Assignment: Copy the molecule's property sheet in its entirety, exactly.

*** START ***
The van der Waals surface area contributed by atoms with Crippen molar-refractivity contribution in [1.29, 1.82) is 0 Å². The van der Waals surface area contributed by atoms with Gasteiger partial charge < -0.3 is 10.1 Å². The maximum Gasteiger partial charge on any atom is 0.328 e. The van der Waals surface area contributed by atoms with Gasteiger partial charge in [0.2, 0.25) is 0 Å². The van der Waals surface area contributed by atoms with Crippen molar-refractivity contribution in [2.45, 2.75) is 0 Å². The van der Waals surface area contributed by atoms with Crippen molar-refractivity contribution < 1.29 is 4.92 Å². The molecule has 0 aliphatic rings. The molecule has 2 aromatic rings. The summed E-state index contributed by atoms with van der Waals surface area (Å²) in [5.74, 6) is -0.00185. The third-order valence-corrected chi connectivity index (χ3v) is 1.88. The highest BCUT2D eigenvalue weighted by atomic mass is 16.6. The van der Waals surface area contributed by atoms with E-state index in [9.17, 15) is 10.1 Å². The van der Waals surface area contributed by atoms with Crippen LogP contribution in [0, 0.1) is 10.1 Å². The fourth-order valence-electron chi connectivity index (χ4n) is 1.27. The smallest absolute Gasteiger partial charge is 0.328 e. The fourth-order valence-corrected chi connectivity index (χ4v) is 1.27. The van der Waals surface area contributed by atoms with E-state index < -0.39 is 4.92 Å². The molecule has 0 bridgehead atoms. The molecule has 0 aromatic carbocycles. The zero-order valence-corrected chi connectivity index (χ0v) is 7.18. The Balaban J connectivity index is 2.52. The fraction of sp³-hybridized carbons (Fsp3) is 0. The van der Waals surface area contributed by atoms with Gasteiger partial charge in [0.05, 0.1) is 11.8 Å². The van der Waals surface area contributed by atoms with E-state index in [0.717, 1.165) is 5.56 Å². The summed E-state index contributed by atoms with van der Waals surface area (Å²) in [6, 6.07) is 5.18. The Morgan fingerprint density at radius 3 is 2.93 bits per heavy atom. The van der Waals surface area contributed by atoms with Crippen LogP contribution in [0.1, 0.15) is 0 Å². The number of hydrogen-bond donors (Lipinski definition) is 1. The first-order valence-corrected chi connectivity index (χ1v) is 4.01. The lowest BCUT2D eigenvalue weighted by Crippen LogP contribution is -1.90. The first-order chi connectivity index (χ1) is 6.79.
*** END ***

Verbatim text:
The van der Waals surface area contributed by atoms with Crippen molar-refractivity contribution in [1.29, 1.82) is 0 Å². The van der Waals surface area contributed by atoms with Gasteiger partial charge < -0.3 is 10.1 Å². The maximum Gasteiger partial charge on any atom is 0.328 e. The van der Waals surface area contributed by atoms with Gasteiger partial charge in [0.2, 0.25) is 0 Å². The van der Waals surface area contributed by atoms with Crippen molar-refractivity contribution in [2.45, 2.75) is 0 Å². The van der Waals surface area contributed by atoms with Crippen molar-refractivity contribution < 1.29 is 4.92 Å². The molecule has 0 aliphatic rings. The molecule has 2 aromatic rings. The summed E-state index contributed by atoms with van der Waals surface area (Å²) in [5.74, 6) is -0.00185. The third-order valence-corrected chi connectivity index (χ3v) is 1.88. The highest BCUT2D eigenvalue weighted by atomic mass is 16.6. The van der Waals surface area contributed by atoms with E-state index in [9.17, 15) is 10.1 Å². The van der Waals surface area contributed by atoms with Crippen LogP contribution in [0, 0.1) is 10.1 Å². The fourth-order valence-electron chi connectivity index (χ4n) is 1.27. The smallest absolute Gasteiger partial charge is 0.328 e. The fourth-order valence-corrected chi connectivity index (χ4v) is 1.27. The van der Waals surface area contributed by atoms with E-state index < -0.39 is 4.92 Å². The molecule has 0 bridgehead atoms. The molecule has 0 aromatic carbocycles. The zero-order valence-corrected chi connectivity index (χ0v) is 7.18. The Balaban J connectivity index is 2.52. The fraction of sp³-hybridized carbons (Fsp3) is 0. The van der Waals surface area contributed by atoms with Gasteiger partial charge in [0.05, 0.1) is 11.8 Å². The van der Waals surface area contributed by atoms with E-state index in [0.717, 1.165) is 5.56 Å². The summed E-state index contributed by atoms with van der Waals surface area (Å²) in [6, 6.07) is 5.18. The Morgan fingerprint density at radius 3 is 2.93 bits per heavy atom. The van der Waals surface area contributed by atoms with Crippen LogP contribution in [0.1, 0.15) is 0 Å². The number of hydrogen-bond donors (Lipinski definition) is 1. The first-order valence-corrected chi connectivity index (χ1v) is 4.01. The lowest BCUT2D eigenvalue weighted by Crippen LogP contribution is -1.90. The first-order chi connectivity index (χ1) is 6.79.